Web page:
[EM] What is the ideal election method for sincere voters?

Scott Ritchie scott at open-vote.org
Wed Mar 7 17:03:19 PST 2007

On Wed, 2007-03-07 at 13:41 -0500, Abd ul-Rahman Lomax wrote:
> I didn't answer part of the question.
> At 08:20 PM 3/6/2007, David Cary wrote:
> >-What exactly is a sincere Range voter?
> >How does a sincere Range voter vote and based on what?
> >Ditto both questions for Approval voting?
> I answered for Range but not for Approval.
> Approval is a Range method voted .... Approval style!
> Sincere votes under Approval would be any vote that does not reverse 
> preferences.
> If we consider the underlying preferences and ratings to be 
> expressable in Range, then we can consider that the sincere voter 
> sets -- or can be seen as setting -- an Approval cutoff rating, and 
> all candidates rated above that level are approved and all below it 
> are not. Essentially, the voter has divided the candidates into two 
> sets, and the vote is sincere if every candidate in the approved set 
> is preferred to every candidate in the disapproved set.
> There is no known good reason for voting insincerely under Approval. 
> It is never forced.

This definition bothers me a bit.  We tend to think of "sincere" votes
as non-strategic, but the method you just described for "voting
sincerely" can involve a whole lot of strategy based around resizing the
sets and setting the approval threshold.

Suppose I think Bush is about 2% better than Kerry, and also think both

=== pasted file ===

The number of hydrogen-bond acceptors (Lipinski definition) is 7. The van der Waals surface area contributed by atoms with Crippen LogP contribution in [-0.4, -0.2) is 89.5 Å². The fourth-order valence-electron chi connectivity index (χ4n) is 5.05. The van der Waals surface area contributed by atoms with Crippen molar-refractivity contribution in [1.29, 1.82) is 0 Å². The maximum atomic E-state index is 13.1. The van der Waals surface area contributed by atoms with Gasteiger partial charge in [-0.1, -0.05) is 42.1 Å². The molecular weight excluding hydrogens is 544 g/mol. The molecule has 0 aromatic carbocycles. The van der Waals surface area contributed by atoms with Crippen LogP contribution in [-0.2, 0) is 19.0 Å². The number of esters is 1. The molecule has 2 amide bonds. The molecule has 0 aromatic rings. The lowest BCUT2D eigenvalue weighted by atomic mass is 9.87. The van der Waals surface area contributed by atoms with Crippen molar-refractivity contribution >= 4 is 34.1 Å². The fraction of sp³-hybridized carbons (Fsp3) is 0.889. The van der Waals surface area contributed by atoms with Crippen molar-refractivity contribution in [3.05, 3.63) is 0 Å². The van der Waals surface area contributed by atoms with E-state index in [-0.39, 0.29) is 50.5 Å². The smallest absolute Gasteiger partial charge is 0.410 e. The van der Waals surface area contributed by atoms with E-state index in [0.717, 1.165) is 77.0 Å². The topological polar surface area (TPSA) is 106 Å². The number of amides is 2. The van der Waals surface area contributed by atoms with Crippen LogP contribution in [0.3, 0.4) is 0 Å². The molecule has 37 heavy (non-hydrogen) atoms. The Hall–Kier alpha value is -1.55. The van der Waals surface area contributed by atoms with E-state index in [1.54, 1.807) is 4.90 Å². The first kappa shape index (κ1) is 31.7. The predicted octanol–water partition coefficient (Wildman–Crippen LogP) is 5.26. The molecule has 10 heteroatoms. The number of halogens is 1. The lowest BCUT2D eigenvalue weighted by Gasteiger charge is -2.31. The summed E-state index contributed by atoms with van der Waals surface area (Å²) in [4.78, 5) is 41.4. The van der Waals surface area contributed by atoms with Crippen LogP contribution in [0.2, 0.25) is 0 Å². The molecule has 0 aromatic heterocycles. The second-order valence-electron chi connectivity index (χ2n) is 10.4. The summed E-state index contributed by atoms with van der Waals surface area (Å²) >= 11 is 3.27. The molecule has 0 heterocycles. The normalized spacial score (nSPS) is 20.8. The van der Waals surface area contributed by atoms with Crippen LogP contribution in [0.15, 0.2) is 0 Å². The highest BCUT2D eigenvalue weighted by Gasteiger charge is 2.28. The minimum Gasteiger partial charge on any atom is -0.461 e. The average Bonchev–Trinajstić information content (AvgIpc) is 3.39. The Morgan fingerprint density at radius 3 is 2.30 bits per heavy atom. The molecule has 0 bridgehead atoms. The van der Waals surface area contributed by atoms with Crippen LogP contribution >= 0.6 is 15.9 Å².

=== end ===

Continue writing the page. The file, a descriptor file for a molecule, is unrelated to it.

Bush and Kerry are a thousand times better than Nader.  Knowing what I
do about how close the election is between Bush and Kerry, I'll set my
threshold for approval very very tight, only marking Bush.  Meanwhile,
someone who thinks Nader is 2% better than Kerry, but both are way
better than Bush, would approve of both Nader and Kerry.

If we were both using the SAME metric for approval (or had no
information about how others are voting), then we'd have to vote the
same way - either very tightly and only approving our top preference, or
somewhat less stringently approving our top two.

We're not doing that though.  We're both acting very strategically here
based on information about other voters to influence the election
outcome, and at least one of us is changing our vote as a result.  That
fits just about any reasonable definition of "strategic voting" yet
you're calling us both sincere.

Scott Ritchie

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